Everything I still do today is focused on, “What if this was my son?”
I think that’s what makes me a little different. Like if I was doing this for him, how would I teach it?
What have you learned about what it takes to be an effective teacher of students with autism?
You can’t feel sorry for a child. Just because they have a disability does not mean that they can’t do something. You have to put that aside and show them in a way that tough love to get them to master the skills. Which is hard for some of the parents to do.
We have to do a lot of what the parents don’t do. For instance, tooth brushing, that’s a life skill. At home they say, “He doesn’t want to brush his teeth.” But they do it here every morning.
It sounds like a big part of your job is working with parents.
I give them my cell number. They call me at all times.
Sometimes [a student’s mother] will say, “It’s a rough morning. He didn’t want to change. I’m sending you the uniform in the book bag.” Then when he comes in, we transition him. When we do toothbrushing we say, “You need to change now.”
Then when it’s 2:45, “You don’t want to wear it? OK, let’s go change you. Put on your jeans, go on the bus.” Happy trooper.
How are you able to make progress with students who come in without many academic skills?
It’s ongoing, and it’s repetitive. Teaching the skills. Pulling them out, teaching them [through] individualized instruction.
And it happens also with the assistance of the aides. I have four great aides. None of this could happen without them.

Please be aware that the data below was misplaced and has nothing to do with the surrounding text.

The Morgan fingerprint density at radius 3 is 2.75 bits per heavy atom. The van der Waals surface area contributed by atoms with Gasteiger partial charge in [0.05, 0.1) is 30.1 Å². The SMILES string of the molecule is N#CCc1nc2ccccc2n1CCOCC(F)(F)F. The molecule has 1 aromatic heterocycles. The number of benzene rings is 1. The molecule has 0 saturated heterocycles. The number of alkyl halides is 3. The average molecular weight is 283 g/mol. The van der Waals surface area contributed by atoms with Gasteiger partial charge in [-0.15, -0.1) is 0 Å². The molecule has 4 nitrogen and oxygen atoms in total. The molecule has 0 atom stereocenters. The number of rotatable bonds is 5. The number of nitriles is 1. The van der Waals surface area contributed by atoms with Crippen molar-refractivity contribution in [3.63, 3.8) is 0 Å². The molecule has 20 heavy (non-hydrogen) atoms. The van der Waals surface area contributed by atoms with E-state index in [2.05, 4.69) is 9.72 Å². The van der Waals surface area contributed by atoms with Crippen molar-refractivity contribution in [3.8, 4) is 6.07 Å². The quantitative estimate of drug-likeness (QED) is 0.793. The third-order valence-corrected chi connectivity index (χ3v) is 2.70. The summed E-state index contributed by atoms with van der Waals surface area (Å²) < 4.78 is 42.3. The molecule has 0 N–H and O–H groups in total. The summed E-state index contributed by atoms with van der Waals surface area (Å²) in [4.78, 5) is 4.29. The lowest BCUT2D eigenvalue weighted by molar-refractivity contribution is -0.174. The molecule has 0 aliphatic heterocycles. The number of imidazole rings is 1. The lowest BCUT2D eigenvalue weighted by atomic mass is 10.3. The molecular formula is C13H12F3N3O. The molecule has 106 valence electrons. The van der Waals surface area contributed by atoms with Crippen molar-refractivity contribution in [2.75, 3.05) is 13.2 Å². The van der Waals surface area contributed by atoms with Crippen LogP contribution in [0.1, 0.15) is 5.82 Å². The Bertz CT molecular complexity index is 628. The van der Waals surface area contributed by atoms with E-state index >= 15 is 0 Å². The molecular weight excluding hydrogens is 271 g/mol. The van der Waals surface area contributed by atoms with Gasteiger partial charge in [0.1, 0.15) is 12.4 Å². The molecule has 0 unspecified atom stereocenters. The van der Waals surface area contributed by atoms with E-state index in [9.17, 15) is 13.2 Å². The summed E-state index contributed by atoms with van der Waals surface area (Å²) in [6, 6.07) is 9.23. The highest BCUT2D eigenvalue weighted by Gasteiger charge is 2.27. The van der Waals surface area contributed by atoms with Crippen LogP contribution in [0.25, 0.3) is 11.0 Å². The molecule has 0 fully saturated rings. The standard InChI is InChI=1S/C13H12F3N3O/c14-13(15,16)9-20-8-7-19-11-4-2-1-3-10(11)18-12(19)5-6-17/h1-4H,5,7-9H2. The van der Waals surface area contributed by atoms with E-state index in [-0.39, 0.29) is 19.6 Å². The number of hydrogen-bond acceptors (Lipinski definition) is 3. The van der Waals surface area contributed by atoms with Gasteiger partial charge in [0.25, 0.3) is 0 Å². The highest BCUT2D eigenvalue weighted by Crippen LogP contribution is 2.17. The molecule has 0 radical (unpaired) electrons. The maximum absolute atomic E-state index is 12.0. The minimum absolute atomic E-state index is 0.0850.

Ms. [Rasheedah] Jacobs, guess how many years she’s been with me. Fourteen. When I came here and interviewed, I said, “I’ll take the job under the condition that Ms. Jacobs could come with me.” She really, really is a great teacher. I call her a teacher, not even an aide. She’s my right hand.
Can you think of a student whom you had a lot of success with?
Last year, I had one of my highest functioning students. She has Asperger’s. What a thrill to have that little girl. Oh my gosh.
Every week the principal gives the word of the week. She memorized and knew every single word from September to June. And recited it in an assembly, with a sentence for each word. She’s unbelievable!
We had a student [at Quitman Street Community School] who had a band on his esophagus, and he had a feeding tube in kindergarten. We couldn’t believe it — he was in diapers.
I was like, “If we can get this little boy to be toilet trained, that will be a success.” Do you know we mastered that? We did it.
How do you know if you’ve been successful by the end of the year?
Seeing [a student] who didn’t know the letters of the alphabet, seeing him writing sentences, filling in blanks, reciting words.
Knowing [a different student] can tie his shoes. Knowing he can brush his teeth.
Knowing that parents are happy with the progress of their students. Them sharing with me the change in their child once they started coming into my classroom. Parents telling me, “Oh, that’s not the same kid who was in the school last year. That’s a different child.”
What’s your advice to teachers who are just starting out?
Have a lot of patience. Be real devoted.
And do not look at a student with autism as a person who is weak. Have high expectations that they are capable of doing everything and anything with the right accommodations.
It can be done, but it takes someone with dedication, sensitivity, and also someone who does not feel sorry for a child. Anything is possible. There are no limits.